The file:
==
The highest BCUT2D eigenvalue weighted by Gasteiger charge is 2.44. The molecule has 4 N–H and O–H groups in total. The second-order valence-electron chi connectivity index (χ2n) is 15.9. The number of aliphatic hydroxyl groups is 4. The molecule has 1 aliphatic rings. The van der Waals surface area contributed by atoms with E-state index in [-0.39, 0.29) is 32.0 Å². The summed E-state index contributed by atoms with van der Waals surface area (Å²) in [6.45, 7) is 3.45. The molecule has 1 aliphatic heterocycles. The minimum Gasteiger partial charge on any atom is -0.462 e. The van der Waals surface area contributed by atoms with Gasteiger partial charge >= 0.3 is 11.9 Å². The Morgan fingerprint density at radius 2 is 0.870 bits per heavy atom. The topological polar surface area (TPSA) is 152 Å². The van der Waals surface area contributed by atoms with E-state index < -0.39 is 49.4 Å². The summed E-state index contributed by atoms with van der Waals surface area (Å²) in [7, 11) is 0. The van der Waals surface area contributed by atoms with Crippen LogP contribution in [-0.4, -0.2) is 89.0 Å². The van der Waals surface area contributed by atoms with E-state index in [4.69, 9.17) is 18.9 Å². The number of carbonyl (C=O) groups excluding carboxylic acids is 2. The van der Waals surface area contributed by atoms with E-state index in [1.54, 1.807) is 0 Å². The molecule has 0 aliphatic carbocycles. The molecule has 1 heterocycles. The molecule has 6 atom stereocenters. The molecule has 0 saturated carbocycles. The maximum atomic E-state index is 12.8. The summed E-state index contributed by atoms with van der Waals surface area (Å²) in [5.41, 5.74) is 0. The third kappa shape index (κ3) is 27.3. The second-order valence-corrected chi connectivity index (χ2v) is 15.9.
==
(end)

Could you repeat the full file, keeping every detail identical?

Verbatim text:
The highest BCUT2D eigenvalue weighted by Gasteiger charge is 2.44. The molecule has 4 N–H and O–H groups in total. The second-order valence-electron chi connectivity index (χ2n) is 15.9. The number of aliphatic hydroxyl groups is 4. The molecule has 1 aliphatic rings. The van der Waals surface area contributed by atoms with E-state index in [-0.39, 0.29) is 32.0 Å². The summed E-state index contributed by atoms with van der Waals surface area (Å²) in [6.45, 7) is 3.45. The molecule has 1 aliphatic heterocycles. The minimum Gasteiger partial charge on any atom is -0.462 e. The van der Waals surface area contributed by atoms with Gasteiger partial charge >= 0.3 is 11.9 Å². The Morgan fingerprint density at radius 2 is 0.870 bits per heavy atom. The topological polar surface area (TPSA) is 152 Å². The van der Waals surface area contributed by atoms with E-state index < -0.39 is 49.4 Å². The summed E-state index contributed by atoms with van der Waals surface area (Å²) in [7, 11) is 0. The van der Waals surface area contributed by atoms with Crippen LogP contribution in [-0.4, -0.2) is 89.0 Å². The van der Waals surface area contributed by atoms with E-state index in [4.69, 9.17) is 18.9 Å². The number of carbonyl (C=O) groups excluding carboxylic acids is 2. The van der Waals surface area contributed by atoms with E-state index in [1.54, 1.807) is 0 Å². The molecule has 0 aliphatic carbocycles. The molecule has 1 heterocycles. The molecule has 6 atom stereocenters. The molecule has 0 saturated carbocycles. The maximum atomic E-state index is 12.8. The summed E-state index contributed by atoms with van der Waals surface area (Å²) in [5.41, 5.74) is 0. The third kappa shape index (κ3) is 27.3. The second-order valence-corrected chi connectivity index (χ2v) is 15.9.